By Anna Louie Sussman
The U.S. apparel industry’s leadership ranks are populated by an above-average representation of women, perhaps in recognition of women’s vast spending power. In 2013, American women dropped upwards of $116 billion on clothes, double what men spent that same year.
Fifteen out of 21 companies surveyed had female board membership above the Fortune 1000 average of 16.6 percent; H&M even tipped the scales with a 58 percent female board.
Ann Inc., whose brands include Ann Taylor and Loft, not only has a female CEO and a board and executive committee that are one-third female, but a commitment to filling the leadership pipeline with the next generation. Through its annual ANNpower Leadership Forum, the company pairs Ann Inc. executives and other women leaders from the leadership non-profit Vital Voices with 50 high school sophomores and juniors, then offers grants up to $2,500 for them to implement social projects in their communities.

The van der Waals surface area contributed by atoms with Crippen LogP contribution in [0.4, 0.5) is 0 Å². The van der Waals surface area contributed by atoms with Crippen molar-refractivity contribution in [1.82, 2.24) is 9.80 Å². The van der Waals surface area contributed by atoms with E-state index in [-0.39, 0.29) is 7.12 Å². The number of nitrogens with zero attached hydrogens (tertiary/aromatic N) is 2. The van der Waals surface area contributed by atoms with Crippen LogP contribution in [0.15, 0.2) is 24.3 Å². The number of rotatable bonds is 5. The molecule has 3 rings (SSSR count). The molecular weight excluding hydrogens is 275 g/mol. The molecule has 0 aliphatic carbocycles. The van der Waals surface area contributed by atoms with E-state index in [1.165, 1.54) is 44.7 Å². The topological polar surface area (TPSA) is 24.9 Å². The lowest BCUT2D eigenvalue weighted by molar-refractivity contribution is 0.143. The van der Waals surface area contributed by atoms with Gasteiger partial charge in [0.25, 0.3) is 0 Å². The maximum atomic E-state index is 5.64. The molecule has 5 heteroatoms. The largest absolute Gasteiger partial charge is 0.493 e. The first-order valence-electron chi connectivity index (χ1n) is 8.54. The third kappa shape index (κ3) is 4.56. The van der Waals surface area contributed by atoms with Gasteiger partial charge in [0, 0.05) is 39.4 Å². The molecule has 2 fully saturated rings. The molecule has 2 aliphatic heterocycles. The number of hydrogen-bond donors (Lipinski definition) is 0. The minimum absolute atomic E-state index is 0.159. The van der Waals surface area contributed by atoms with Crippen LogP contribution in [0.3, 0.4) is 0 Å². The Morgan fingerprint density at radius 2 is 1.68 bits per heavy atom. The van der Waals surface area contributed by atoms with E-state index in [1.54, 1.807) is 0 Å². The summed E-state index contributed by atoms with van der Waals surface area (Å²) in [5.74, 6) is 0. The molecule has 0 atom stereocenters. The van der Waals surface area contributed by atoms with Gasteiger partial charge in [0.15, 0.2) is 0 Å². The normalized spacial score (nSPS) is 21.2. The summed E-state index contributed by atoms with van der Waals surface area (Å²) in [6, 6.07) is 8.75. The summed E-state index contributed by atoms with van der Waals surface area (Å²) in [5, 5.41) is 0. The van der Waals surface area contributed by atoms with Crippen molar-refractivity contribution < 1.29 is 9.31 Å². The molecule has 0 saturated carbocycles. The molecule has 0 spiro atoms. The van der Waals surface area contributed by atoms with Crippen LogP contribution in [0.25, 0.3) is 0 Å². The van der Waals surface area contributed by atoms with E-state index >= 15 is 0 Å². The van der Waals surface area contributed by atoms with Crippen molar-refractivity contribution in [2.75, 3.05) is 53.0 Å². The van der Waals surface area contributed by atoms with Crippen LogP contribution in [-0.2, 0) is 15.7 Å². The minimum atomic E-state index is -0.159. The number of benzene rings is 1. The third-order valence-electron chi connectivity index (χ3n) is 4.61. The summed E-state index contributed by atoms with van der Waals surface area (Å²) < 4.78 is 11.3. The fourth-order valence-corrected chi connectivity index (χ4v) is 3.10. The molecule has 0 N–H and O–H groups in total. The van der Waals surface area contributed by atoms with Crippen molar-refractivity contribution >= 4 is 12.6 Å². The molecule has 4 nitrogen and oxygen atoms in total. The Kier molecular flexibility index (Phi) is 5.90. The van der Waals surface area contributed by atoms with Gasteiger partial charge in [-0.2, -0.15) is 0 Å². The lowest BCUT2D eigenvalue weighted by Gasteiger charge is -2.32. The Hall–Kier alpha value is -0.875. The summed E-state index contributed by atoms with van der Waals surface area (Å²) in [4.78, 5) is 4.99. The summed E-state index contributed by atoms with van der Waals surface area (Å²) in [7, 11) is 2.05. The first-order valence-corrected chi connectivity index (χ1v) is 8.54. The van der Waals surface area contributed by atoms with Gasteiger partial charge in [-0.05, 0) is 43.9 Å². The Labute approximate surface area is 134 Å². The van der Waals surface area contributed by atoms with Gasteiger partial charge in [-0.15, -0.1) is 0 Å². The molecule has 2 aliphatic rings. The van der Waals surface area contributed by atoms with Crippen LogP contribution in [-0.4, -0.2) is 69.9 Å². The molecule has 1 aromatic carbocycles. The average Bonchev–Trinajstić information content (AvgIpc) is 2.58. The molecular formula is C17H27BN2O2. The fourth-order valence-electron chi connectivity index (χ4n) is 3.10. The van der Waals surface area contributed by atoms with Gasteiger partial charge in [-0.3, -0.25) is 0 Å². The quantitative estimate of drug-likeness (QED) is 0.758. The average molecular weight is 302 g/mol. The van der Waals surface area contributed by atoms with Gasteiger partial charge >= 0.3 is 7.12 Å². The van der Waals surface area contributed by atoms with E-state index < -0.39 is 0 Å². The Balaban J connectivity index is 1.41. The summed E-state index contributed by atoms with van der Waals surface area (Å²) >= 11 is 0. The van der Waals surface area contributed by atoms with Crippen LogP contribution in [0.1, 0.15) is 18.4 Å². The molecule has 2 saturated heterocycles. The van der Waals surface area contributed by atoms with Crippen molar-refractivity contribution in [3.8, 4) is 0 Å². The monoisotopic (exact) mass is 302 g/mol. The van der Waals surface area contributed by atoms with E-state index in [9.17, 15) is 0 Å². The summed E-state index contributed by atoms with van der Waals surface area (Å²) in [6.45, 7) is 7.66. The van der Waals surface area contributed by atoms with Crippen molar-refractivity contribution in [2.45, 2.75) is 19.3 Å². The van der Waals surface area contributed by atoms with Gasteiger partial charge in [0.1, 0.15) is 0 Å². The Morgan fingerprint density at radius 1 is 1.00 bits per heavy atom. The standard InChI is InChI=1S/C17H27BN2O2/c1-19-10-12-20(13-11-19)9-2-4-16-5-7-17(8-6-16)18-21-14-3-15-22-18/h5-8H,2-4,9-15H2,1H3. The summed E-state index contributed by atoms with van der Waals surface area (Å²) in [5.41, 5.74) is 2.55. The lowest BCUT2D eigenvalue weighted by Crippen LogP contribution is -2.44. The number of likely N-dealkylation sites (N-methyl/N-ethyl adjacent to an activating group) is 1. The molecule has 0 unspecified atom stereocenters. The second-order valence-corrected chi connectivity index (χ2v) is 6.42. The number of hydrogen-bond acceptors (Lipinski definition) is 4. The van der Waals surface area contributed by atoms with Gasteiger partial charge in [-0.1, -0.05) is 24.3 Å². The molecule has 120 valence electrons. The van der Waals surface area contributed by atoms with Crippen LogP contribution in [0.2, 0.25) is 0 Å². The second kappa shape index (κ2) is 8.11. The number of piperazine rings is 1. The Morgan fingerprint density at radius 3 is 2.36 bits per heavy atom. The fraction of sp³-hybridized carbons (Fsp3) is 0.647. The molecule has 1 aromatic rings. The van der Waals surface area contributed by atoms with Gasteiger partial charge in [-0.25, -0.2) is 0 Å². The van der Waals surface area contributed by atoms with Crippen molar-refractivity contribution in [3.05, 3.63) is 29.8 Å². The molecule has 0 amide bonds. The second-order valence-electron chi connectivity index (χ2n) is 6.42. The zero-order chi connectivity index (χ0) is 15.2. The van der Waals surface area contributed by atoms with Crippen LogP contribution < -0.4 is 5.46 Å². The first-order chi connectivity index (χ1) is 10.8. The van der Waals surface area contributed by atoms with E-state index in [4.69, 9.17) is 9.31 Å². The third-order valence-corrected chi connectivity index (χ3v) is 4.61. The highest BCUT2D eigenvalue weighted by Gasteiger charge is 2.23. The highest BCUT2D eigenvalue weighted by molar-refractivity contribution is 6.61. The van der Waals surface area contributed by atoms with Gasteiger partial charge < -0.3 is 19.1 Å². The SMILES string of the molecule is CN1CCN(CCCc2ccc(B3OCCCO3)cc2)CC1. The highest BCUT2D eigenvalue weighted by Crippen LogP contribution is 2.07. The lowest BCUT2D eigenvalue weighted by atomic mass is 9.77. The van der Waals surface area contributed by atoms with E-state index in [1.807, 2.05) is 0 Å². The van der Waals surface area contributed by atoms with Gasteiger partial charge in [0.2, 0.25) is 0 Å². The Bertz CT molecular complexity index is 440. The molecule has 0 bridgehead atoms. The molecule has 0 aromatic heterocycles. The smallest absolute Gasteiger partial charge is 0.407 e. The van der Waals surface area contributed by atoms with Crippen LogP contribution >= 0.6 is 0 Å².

Anna Louie Sussman is a business and economics reporter based in New York. She has a Master's degree in Human Rights from the London School of Economics and Political Science, and a Master's in Business and Economics Reporting from New York University.